My cousin, who was fourteen when she was taken to Auschwitz, remembers the heinous Dr. Mengele pointing her and her older sister to the right, and the rest of her family to the left. Now, 75 years later, she mercifully recollects relatively little of her time in Auschwitz, but she does remember that moment of separation. She recalls not knowing or understanding for several days what it meant. “We never got to say, ‘I love you’ or ‘goodbye.’”
She, and all of us who remember them, are still trying to do that.
Near the end of his opening statement at the House impeachment inquiry, Lieutenant Colonel Alexander Vindman said, “When my father was 47 years old, he left behind his entire life and the only home he had ever known to start over in the United States so that his three sons could have better, safer lives.”
I can say nearly the exact same thing about my father. When he was 47 years old my father also left behind his entire life and the only home he had ever known to start over. Lt. Col. Vindman’s family left the Soviet Union, our family left Hungary in the wake of the Soviet Union’s brutal response to the 1956 Hungarian Revolution. Lt. Col. Vindman’s father moved his family directly to the United States. My parents also attempted to emigrate with their sons—my brother and me—directly to the United States from Hungary, but US immigration quotas prevented that, so our family moved to Israel, and two-and-a-half years later managed to come to the US.
At first glance it would seem that, apart from that one scrap of similar background, Lt. Col. Vindman and I have little in common. A burly, decorated career Army officer who works in the West Wing of the White House is not easily mistaken for a slim (charitably described) folk musician who performs primarily for children and families. But it turns out there is more than just our common history that connects us. Lt. Col. Alexander Vindman and I share the same name; my given name, Sandor, is the abbreviated Hungarian version of Alexander. We are both Jewish, we both have an identical twin brother, and we each work with our brothers. (Both of us are older than our brothers, he by nine minutes, me by twelve. At his public hearing Lt. Col. Vindman teased about the “lifetime of wisdom” those extra nine minutes have given him. I too pull rank when I can, rarely letting my brother forget that I am the ‘older brother’ and, using Lt. Col. Vindman’s calculation, I figure I’ve accumulated a lifetime-and-a-quarter’s worth of wisdom in my twelve-minute head start.) Lt. Col. Vindman and I each speak three languages—in his case Russian, Ukrainian and, as he joked, “A little bit of English”; in my case Hungarian, Hebrew, and I too will admit to a little bit of English.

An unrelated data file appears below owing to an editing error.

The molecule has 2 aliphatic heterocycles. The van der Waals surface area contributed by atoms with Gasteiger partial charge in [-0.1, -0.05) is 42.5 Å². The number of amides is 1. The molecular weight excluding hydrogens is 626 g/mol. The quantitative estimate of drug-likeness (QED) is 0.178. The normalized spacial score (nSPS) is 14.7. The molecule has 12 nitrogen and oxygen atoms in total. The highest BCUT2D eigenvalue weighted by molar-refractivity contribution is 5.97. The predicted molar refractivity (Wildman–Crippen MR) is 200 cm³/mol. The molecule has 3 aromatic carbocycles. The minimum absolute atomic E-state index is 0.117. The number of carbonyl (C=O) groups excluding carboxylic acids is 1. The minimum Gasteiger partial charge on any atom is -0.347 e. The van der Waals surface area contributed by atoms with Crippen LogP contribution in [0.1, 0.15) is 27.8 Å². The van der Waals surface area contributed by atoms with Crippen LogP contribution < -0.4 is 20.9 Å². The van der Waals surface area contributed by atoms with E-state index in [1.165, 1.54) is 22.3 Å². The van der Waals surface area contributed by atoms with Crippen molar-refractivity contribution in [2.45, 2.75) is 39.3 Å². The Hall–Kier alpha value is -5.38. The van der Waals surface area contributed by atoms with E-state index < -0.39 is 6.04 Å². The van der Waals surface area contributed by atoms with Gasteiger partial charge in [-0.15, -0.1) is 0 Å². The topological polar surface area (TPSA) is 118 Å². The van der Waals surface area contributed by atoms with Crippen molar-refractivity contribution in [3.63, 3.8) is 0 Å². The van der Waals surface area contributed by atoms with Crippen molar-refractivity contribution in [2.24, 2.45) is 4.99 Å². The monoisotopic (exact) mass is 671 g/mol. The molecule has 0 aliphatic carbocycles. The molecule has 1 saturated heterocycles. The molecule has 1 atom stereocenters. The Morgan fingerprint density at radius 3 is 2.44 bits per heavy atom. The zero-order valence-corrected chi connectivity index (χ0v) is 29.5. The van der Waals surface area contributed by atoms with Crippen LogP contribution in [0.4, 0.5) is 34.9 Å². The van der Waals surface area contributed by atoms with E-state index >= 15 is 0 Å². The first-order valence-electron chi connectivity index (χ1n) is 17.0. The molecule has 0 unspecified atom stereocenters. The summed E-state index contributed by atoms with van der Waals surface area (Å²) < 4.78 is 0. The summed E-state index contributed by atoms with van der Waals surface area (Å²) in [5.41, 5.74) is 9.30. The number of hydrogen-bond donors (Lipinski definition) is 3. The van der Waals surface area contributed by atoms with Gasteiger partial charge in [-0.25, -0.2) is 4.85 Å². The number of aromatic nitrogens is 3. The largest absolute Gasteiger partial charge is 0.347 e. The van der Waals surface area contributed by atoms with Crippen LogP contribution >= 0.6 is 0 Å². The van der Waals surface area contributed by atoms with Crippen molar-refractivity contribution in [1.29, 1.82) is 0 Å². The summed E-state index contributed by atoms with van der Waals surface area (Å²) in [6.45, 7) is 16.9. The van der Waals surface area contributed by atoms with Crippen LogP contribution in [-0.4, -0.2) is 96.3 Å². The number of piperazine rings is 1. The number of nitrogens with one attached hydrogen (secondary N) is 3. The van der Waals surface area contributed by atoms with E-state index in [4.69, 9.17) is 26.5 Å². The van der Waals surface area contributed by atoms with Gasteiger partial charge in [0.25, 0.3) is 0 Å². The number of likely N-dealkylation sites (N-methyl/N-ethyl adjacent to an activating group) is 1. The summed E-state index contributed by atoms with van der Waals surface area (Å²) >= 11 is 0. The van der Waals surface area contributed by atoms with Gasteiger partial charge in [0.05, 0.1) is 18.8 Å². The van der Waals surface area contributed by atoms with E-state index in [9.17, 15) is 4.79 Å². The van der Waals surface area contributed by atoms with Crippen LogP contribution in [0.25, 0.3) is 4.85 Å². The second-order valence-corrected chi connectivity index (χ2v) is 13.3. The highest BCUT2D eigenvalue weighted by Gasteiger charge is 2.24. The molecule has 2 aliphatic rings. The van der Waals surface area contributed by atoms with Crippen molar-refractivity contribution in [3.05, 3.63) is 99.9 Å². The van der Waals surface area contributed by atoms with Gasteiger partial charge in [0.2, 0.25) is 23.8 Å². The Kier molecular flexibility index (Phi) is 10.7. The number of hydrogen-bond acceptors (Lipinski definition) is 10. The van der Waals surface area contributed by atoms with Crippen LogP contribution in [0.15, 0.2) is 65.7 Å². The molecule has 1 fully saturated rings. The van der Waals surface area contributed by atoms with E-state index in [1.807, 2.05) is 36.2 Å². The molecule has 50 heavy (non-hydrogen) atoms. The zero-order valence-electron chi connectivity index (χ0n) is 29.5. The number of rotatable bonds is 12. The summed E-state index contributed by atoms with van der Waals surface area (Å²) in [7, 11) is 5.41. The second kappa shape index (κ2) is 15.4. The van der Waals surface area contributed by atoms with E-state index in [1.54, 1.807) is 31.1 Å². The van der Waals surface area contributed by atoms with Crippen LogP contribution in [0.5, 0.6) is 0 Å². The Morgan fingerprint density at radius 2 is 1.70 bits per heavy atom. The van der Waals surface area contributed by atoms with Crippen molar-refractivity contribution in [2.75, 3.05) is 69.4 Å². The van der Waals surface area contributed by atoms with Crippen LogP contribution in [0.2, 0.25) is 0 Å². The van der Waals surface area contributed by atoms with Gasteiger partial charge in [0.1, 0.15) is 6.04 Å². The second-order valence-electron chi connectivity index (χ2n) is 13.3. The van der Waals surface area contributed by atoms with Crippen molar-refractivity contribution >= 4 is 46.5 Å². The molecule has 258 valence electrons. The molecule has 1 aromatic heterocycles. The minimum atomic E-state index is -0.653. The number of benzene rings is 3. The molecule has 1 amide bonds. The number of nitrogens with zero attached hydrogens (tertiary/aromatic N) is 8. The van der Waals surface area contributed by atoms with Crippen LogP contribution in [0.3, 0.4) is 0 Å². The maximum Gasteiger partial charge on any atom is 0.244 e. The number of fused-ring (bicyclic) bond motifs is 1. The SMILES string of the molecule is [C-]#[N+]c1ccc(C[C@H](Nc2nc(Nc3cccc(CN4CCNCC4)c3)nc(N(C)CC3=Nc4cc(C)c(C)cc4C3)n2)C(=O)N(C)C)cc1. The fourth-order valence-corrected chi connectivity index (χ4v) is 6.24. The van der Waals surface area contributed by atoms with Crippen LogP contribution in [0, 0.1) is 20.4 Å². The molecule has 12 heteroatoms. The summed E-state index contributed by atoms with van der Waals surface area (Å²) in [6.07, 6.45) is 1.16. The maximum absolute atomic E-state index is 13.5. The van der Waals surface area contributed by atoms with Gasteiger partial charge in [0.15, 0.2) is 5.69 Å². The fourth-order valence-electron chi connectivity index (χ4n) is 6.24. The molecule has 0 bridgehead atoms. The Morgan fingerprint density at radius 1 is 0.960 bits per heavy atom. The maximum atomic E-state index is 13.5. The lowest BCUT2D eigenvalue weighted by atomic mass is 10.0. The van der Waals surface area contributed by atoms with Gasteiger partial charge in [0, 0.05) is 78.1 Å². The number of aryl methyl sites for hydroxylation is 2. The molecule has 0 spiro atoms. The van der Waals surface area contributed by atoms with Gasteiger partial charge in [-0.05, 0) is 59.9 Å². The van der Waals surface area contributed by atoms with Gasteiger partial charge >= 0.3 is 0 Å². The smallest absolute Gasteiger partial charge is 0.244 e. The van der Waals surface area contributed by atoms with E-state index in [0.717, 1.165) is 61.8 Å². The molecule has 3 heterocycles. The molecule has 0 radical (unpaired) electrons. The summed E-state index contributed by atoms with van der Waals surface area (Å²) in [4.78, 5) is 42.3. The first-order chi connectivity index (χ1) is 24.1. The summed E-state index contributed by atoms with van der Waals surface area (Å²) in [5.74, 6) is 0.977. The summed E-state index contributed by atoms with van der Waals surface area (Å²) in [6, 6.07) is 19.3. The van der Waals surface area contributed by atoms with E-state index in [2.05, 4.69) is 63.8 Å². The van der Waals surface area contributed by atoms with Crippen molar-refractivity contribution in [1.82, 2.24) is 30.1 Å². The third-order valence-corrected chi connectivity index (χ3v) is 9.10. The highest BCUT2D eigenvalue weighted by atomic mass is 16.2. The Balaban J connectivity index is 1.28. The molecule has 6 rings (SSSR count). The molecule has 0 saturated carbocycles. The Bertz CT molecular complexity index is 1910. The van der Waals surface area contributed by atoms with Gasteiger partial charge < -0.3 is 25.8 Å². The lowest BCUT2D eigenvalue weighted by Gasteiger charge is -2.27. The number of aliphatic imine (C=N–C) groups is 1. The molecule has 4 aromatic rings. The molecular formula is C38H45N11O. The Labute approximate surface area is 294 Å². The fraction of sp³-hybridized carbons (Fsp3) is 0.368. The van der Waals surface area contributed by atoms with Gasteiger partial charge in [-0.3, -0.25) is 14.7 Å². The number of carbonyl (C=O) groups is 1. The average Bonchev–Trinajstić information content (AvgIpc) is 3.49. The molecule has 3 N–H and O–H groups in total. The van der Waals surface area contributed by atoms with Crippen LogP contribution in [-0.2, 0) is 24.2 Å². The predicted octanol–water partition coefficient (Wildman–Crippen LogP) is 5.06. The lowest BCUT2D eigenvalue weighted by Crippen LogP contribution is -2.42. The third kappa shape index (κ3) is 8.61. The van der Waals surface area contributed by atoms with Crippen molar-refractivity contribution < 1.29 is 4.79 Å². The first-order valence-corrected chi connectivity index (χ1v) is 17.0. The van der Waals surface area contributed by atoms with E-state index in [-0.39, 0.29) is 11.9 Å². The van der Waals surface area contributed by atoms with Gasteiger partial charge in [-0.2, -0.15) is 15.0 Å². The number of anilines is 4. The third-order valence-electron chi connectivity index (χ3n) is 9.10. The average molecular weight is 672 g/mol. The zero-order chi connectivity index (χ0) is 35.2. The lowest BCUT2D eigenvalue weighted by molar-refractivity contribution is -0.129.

But these parallels between Lt. Col. Vindman and myself, while interesting—to me at least—are not what struck me most forcibly as I watched his testimony. What made me lean in to the screen and watch increasingly misty eyed, was when he addressed his father who was not in the room, “Do not worry, I will be fine for telling the truth.” It reminded me of a similar conversation I’d had with my father about thirty years ago. I’d written an article in which I mentioned something I’d heard both my parents recount from their own experiences during the period of the Holocaust; that in many ways the Nyilas, the Hungarian Nazis, were worse than the German Nazis. When my father saw the article he said, “Be careful.” I was puzzled and asked why. Why should I worry about speaking out against people who had been in power in faraway Hungary fifty years ago? My father replied that there were still people in Hungary who sympathized with the Nyilas. I countered with words very similar to these of Lt. Col. Vindman’s,: “This is America. Here, right matters!” My father was not reassured by my words. Having grown up in a country that not infrequently threatened and attacked Jews, that often violently repressed any opposition to its government, having barely survived the Holocaust, having lost his first wife and three children in Auschwitz, fifty years after all these events, even in America, he was still worried about his son.